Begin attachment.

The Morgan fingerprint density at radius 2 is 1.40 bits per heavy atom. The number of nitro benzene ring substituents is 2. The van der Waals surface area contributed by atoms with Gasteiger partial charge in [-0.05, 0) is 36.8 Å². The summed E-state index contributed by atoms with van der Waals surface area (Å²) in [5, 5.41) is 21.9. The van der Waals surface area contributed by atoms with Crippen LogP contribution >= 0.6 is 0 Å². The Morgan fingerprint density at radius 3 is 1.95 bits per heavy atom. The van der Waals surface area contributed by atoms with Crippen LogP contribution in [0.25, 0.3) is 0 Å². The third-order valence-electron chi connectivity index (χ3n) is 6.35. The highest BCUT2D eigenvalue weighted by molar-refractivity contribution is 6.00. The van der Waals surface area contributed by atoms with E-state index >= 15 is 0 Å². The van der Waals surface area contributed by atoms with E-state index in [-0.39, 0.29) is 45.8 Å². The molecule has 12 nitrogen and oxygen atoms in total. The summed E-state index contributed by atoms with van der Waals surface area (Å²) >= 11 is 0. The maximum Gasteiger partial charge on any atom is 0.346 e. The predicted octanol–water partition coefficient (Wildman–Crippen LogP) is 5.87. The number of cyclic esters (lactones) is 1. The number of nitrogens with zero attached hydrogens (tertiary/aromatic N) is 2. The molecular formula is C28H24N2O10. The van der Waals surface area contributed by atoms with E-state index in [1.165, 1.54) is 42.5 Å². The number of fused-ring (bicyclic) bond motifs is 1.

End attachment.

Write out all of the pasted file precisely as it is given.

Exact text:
The Morgan fingerprint density at radius 2 is 1.40 bits per heavy atom. The number of nitro benzene ring substituents is 2. The van der Waals surface area contributed by atoms with Gasteiger partial charge in [-0.05, 0) is 36.8 Å². The summed E-state index contributed by atoms with van der Waals surface area (Å²) in [5, 5.41) is 21.9. The van der Waals surface area contributed by atoms with Crippen LogP contribution >= 0.6 is 0 Å². The Morgan fingerprint density at radius 3 is 1.95 bits per heavy atom. The van der Waals surface area contributed by atoms with Crippen LogP contribution in [0.25, 0.3) is 0 Å². The third-order valence-electron chi connectivity index (χ3n) is 6.35. The highest BCUT2D eigenvalue weighted by molar-refractivity contribution is 6.00. The van der Waals surface area contributed by atoms with E-state index >= 15 is 0 Å². The van der Waals surface area contributed by atoms with E-state index in [-0.39, 0.29) is 45.8 Å². The molecule has 12 nitrogen and oxygen atoms in total. The summed E-state index contributed by atoms with van der Waals surface area (Å²) >= 11 is 0. The maximum Gasteiger partial charge on any atom is 0.346 e. The predicted octanol–water partition coefficient (Wildman–Crippen LogP) is 5.87. The number of cyclic esters (lactones) is 1. The number of nitrogens with zero attached hydrogens (tertiary/aromatic N) is 2. The molecular formula is C28H24N2O10. The van der Waals surface area contributed by atoms with E-state index in [1.165, 1.54) is 42.5 Å². The number of fused-ring (bicyclic) bond motifs is 1.